Thursday, October 13, 2011

The Warning Signs of Autism in Infants

Although the exact cause of Autism still remains somewhat of a mystery, most doctors and other health professionals that there is some type of genetic link between the disorder and genetics. Additionally, there are other variables that are possible causes such as abnormalities with the child's immune system and contributing environmental factors.

Although the cause of the disorder remains unknown or speculative at best, major medical advancements have been made in the past decade where the management of treatment of the disorder are concerned. However, most medical professionals agree that the best course of action is early intervention and diagnosis.

Autism's early warning signs and symptoms

The following information has resulted from a number of different studies that were conducted in order to discover some of the early warning signs and symptoms of Autism in the infancy stage of the child's life. The following are what you should look for and by what age these should be apparent:

- the absence of smiling or other positive facial expressions by 6 months of age

- failing to exchange smiles and sounds with others by 9 months of age

- the inability to babble, wave, point and/or reach for different objects,, by 12 months of age

- the lack of or total absence of any vocabulary development by 16 months of age

- the inability to create basic two-word phrases by 24 months of age

- a regression of communicative, social, and speech skills at any age

There may also be noticeably, severe sensory issues during their infancy that you should look for such as an abnormal reaction to certain sounds or tastes and touching.

Early intervention and treatment

If these signs or symptoms mentioned in the preceding section appear early on, you don't want to delay or procrastinate about this. You should talk with your pediatrician and maybe even a neurologist or psychiatrist/psychologist who specializes in the diagnosis and treatment of Autism. While the infant is being observed, the parents will most likely be interviewed to see if the diagnosis of Autism is accurate. The doctor may also order for the infant to receive a hearing test and an MRI.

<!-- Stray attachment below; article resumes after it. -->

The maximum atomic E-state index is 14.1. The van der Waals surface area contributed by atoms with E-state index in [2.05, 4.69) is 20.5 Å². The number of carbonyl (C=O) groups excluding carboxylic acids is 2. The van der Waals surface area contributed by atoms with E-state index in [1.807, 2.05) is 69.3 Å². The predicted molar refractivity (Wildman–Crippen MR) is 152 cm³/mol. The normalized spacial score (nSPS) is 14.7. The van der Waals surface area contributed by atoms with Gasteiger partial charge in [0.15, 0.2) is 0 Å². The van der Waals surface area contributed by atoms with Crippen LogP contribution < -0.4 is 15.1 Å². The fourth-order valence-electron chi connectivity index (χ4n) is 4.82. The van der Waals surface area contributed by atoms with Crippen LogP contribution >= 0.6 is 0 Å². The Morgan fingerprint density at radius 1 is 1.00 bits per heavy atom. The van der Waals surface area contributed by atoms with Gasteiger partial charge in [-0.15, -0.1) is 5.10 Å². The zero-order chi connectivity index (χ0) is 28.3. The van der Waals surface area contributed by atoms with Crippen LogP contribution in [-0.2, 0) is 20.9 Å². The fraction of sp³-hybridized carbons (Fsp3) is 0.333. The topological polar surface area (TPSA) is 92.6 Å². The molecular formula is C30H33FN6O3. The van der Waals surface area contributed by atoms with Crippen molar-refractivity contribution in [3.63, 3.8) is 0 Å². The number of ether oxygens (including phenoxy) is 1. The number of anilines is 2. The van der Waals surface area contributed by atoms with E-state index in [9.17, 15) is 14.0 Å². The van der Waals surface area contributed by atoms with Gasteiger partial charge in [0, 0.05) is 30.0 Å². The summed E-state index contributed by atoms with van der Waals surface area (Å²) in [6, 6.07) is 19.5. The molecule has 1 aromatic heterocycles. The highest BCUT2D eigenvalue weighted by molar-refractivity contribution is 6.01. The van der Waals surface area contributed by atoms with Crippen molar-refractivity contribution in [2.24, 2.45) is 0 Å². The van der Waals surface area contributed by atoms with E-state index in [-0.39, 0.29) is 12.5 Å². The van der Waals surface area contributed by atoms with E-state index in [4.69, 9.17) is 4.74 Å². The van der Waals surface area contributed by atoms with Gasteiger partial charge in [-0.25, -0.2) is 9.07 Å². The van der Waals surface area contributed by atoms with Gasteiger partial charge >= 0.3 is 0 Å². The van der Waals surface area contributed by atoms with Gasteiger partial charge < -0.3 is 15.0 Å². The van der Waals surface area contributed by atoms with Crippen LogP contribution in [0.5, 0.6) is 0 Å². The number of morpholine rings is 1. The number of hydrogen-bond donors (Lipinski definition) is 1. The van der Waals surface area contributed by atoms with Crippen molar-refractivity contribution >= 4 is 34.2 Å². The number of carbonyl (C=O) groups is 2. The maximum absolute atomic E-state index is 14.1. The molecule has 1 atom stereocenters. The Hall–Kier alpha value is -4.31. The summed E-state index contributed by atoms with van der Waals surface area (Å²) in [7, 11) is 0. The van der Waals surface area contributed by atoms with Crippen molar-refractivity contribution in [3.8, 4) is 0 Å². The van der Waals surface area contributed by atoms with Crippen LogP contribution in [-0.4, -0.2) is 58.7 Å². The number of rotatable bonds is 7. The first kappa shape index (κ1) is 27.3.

Additionally, if there are communication, language, and social issues that are apparent, the doctor may also recommend a speech pathology evaluation. Once all of these variables have been evaluated, clinicians and other doctors may get involved in order to develop some type of educational intervention program for the afflicted infant. The most important treatment for Autism involves teaching the infant or the child how to communicate and interact socially successfully with others around them.

Beware of the misconceptions

No two children or infants are ever alike in the manner that Autism affects them. Symptoms of the disorder can range from mild or slight to extremely severe. The common misconception to be aware of is that every child or infant with Autism does not display any emotional response such as smiling at others. For instance, this may not be an issue whereas other children may smile but have serious linguistic or sensory issues.

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